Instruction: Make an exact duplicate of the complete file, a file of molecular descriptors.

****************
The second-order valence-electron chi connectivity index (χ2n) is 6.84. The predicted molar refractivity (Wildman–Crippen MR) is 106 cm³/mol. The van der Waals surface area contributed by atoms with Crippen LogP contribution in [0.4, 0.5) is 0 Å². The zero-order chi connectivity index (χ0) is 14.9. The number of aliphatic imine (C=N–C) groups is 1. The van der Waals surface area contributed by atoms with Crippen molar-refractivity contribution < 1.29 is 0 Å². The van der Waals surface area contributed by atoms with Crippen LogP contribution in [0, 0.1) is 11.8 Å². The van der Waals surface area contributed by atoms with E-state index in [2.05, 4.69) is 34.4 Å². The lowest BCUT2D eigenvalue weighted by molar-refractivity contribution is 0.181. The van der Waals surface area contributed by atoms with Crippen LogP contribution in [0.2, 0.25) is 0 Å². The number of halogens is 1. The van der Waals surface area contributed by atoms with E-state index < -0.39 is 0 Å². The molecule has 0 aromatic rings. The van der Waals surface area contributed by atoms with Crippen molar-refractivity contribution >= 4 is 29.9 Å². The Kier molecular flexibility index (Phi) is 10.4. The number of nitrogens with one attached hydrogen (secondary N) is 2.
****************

The second-order valence-electron chi connectivity index (χ2n) is 6.84. The predicted molar refractivity (Wildman–Crippen MR) is 106 cm³/mol. The van der Waals surface area contributed by atoms with Crippen LogP contribution in [0.4, 0.5) is 0 Å². The zero-order chi connectivity index (χ0) is 14.9. The number of aliphatic imine (C=N–C) groups is 1. The van der Waals surface area contributed by atoms with Crippen molar-refractivity contribution < 1.29 is 0 Å². The van der Waals surface area contributed by atoms with Crippen LogP contribution in [0, 0.1) is 11.8 Å². The van der Waals surface area contributed by atoms with E-state index in [2.05, 4.69) is 34.4 Å². The lowest BCUT2D eigenvalue weighted by molar-refractivity contribution is 0.181. The van der Waals surface area contributed by atoms with Crippen LogP contribution in [0.2, 0.25) is 0 Å². The number of halogens is 1. The van der Waals surface area contributed by atoms with E-state index < -0.39 is 0 Å². The molecule has 0 aromatic rings. The van der Waals surface area contributed by atoms with Crippen molar-refractivity contribution >= 4 is 29.9 Å². The Kier molecular flexibility index (Phi) is 10.4. The number of nitrogens with one attached hydrogen (secondary N) is 2.